Connecting the Young with the Young-at-Heart

When a local class of Grade 2 students needed to beef up their reading skills, Victoria Vantwel invited them to practice at Amica at St. Catharines Place. The Beyond the Book program paired residents with little ones to read together, but the program became so much more than story time. “After each encounter, residents would talk about their student’s abilities,” says Vantwel, Life Enrichment Coordinator at the senior living community. “But it wasn’t just about reading: there was excitement on both sides when they got to see their monthly reading buddies. The kids made thank you cards and Valentine’s cards for their seniors. I remember one resident jumped up off the couch and high-fived his buddy when he saw the little boy come running in to sit with him! They had built such an awesome connection simply by spending time together. Watching the children learn gave them hope for the future.”

Nurturing a sense of mutual respect and excitement is why we make intergenerational activities a regular part of life at Amica retirement communities. On Sundays, young people from a local church arrive at Amica at St. Catharines Place for a group service and hymn singing. “It creates meaningful relationships and helps students feel comfortable around seniors,” says Vantwel, since some young people don’t have grandparents.

Amica at Unionville has hosted school bands and distributed students’ letters to the resident war veterans. At Halloween, they send the community bus to a local daycare to fetch little ones and their caregivers: kids parade around in their costumes while seniors hand out treats. “The joy on residents’ faces when they interact with young people is unmatched by any other program I’ve done,” says Life Enrichment Coordinator Renee Welch. “The young people get to hear stories from the residents about what Halloween was like long ago. They learn about things from the residents’ lives that they will never experience in their own lifetimes. I think it’s very nostalgic for seniors, whether it makes them remember raising their children, or takes them back to their own childhoods.”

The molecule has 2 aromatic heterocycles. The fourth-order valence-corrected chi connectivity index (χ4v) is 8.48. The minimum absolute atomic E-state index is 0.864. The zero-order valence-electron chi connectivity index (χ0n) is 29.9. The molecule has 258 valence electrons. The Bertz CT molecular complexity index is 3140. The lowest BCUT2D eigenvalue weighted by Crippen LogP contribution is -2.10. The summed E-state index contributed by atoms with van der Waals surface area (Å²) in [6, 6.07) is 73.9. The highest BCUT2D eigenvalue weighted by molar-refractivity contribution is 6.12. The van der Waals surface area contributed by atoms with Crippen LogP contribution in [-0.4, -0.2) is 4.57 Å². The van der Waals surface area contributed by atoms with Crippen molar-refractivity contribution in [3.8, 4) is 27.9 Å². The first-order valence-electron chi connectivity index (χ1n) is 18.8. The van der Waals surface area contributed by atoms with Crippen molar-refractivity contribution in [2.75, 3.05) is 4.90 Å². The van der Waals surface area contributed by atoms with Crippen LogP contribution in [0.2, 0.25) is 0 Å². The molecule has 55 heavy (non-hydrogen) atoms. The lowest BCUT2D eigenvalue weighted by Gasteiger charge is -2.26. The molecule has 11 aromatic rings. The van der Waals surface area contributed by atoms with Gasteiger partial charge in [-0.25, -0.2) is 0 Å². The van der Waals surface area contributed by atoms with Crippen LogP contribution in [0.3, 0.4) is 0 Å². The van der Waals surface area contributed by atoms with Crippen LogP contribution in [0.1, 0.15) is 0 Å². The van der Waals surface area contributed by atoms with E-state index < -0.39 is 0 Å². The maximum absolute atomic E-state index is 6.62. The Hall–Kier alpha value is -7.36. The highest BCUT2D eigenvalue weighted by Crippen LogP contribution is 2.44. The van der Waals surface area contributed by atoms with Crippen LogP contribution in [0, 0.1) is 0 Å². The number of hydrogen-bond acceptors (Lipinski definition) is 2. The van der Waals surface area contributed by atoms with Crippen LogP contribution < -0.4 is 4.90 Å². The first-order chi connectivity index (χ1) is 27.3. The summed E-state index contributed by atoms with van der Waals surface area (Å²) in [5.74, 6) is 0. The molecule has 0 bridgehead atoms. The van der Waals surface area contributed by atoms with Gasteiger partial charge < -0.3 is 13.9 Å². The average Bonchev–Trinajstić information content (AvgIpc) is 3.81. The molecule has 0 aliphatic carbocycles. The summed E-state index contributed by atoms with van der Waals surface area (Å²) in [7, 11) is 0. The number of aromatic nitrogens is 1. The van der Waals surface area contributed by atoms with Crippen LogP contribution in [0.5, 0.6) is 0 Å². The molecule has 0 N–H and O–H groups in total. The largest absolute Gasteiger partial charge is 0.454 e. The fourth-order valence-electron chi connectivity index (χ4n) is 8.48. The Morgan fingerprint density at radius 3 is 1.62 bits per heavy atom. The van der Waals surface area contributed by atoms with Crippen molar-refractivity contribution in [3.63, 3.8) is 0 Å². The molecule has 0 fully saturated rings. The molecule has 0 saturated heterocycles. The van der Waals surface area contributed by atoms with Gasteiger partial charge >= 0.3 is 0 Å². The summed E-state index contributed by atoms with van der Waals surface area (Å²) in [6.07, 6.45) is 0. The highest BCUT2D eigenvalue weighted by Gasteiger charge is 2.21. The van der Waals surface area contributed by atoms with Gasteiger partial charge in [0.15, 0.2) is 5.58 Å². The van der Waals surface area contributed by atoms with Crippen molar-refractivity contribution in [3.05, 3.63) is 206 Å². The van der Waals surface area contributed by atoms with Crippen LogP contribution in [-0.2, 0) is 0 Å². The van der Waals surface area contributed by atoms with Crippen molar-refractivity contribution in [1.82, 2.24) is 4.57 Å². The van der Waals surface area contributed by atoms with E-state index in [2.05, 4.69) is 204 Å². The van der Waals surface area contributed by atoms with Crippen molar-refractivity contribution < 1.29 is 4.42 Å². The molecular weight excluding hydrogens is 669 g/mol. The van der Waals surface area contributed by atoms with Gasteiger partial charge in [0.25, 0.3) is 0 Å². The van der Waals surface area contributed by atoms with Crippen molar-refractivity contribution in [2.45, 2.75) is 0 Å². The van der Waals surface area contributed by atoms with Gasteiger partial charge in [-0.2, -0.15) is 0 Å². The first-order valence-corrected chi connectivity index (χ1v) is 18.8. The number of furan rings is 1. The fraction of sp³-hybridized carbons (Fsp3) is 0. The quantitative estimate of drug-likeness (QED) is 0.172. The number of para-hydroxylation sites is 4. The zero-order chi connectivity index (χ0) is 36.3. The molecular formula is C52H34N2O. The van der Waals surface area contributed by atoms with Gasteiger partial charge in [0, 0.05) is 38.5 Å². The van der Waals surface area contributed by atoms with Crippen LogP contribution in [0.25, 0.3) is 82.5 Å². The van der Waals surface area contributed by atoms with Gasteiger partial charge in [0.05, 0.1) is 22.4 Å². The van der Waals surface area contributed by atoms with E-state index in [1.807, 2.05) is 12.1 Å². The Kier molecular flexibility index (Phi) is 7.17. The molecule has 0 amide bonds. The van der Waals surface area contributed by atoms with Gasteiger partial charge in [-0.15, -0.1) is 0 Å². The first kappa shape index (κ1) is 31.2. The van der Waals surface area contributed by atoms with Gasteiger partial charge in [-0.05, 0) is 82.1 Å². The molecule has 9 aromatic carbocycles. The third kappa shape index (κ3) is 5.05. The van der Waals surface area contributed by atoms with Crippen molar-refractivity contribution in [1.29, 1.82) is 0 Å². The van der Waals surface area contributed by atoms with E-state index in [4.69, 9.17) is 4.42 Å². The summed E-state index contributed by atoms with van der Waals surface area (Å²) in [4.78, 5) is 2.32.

Samantha Edhouse has seen how visiting youth choirs, bands and drama groups have made an impression at Amica at Newmarket and helped build bridges between young and young-at-heart. “There’s something about the innocence in children that brings excitement and a spark to residents’ eyes,” says the Life Enrichment Coordinator, who remembers how a room was filled with laughter when an Amica staff member invited her moms’ group to the residence with their toddlers. “Some residents don’t have grandchildren of their own, so being exposed to a diversity of people is meaningful and helps them feel more a part of the community. The kids often walk into our building and are shocked at how big it is and all the facilities offered. I overhear many saying that they would love to live in a place like this, and how nice all the residents are. It’s a great way to help break stigmas surrounding seniors and retirement residences.”

When you’re ready to enrich your life with senior living, please find your nearest Amica community and book at tour.

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